The kitchen is a busy place and also one in which we can lessen the impact on the planet with eco-friendly materials. Read on and find out how in this section:

Eco-friendly units

Birch plywood is a superb material for eco-friendly units and is something of a trend when it comes to sustainable kitchens. The wood is made from thin sheets of wood sandwiched together for strength but little waste. Other eco-friendly materials include melamine-faced chipboard (MFC) and medium-density fibreboard (MDF) if they use recycled timber or recycled chipboard. Ideally, the wood should comprise a high proportion of the final product. Note that it may be a little bit more expensive, but it’s a small price to pay for the good of the planet.

Floors and walls

Bamboo and boards made from ethically sourced timbers are widely available, but there are other options if these don’t grab you. Resin is a fantastic covering for walls and floors but doesn’t get the recognition some feel it deserves. When made from natural polymers, resin can replicate the appearance of polished concrete but takes less chemicals and water to produce.

If you’re painting your kitchen, paint it with low volatile organic compound (VOC) paints. VOCs are the chemicals behind the fresh paint smell we get when decorating. Unfortunately, they’re neither good for ourselves nor for the environment. Rather than paint the kitchen, another option is to tile it and you can do this sustainably by purchasing from tile manufacturers who use recycled materials to make their tiles. 

couple cooking meal

Making your bathroom eco friendly

The bathroom is a place for washing, grooming and, generally, helping to maintain your own personal hygiene, as well as to visit the toilet. As you’d expect, you’ll be using water for this, which makes saving water a major focus when it comes to improving the eco-friendliness of your bathroom. Here are a few tips to make that happen:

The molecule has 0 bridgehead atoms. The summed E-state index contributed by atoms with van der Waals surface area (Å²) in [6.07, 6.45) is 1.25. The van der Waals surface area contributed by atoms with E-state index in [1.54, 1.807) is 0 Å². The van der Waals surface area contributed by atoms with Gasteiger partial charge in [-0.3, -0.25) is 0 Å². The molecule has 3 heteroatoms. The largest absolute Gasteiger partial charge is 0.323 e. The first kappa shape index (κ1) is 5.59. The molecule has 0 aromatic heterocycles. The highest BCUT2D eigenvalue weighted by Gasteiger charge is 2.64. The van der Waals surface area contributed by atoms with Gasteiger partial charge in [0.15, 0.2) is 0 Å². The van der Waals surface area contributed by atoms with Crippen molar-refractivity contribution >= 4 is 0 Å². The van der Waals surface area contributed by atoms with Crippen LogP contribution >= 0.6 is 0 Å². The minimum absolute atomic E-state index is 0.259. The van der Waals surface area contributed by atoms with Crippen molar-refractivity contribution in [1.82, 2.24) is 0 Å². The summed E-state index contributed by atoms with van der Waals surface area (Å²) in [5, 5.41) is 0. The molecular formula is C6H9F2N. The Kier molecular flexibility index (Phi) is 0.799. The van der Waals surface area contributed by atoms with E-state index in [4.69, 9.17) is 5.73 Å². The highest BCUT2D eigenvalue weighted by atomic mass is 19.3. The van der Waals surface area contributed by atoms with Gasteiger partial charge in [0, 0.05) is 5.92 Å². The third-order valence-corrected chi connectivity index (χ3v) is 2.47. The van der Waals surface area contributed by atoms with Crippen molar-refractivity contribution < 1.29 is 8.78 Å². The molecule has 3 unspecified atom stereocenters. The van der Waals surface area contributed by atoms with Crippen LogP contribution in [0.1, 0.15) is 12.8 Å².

Fit a recirculating water pump

A recirculating water pump beneath the sink is handy to have. As well as saving water, the pump provides you with convenience because the tap delivers the hot water instantly. Every time you use it you can be saving 3 to 5 gallons of water.

Install low-flow facilities

It’s a bathroom, so, of course, you’re going to run the taps a lot or use more water than in other rooms of the house. Did you know, for instance, that a toilet uses around 27% of the water that you use in the home? That’s a major opportunity to add an eco-friendly touch to your bathroom. Think low-flow and install a low-flow toilet. Some models have a dual flush which allows you to cut back on the water and flush in line with the type of waste you need to get rid of.

Think low flow for your shower, too. A low-flow shower head will let you stay under the warm water longer but have a less detrimental impact on the environment. A standard shower head uses around 5 to 8 gallons of water per minute, whereas a low-flow one can cut this back to just 2.5 gallons per minute. Not only do you save water, but you’ll also save heat energy as well, which means lower energy bills and more money in your pocket. 

modern bedroom

Getting green in the garden

In a garden, you can relax and soak up the sun. That or perhaps you’re more the green-fingered type who finds doing a spot of gardening itself to be relaxing. The garden is another fantastic place in which you can do your bit for the planet. Follow these suggestions to make it happen:

Make your own compost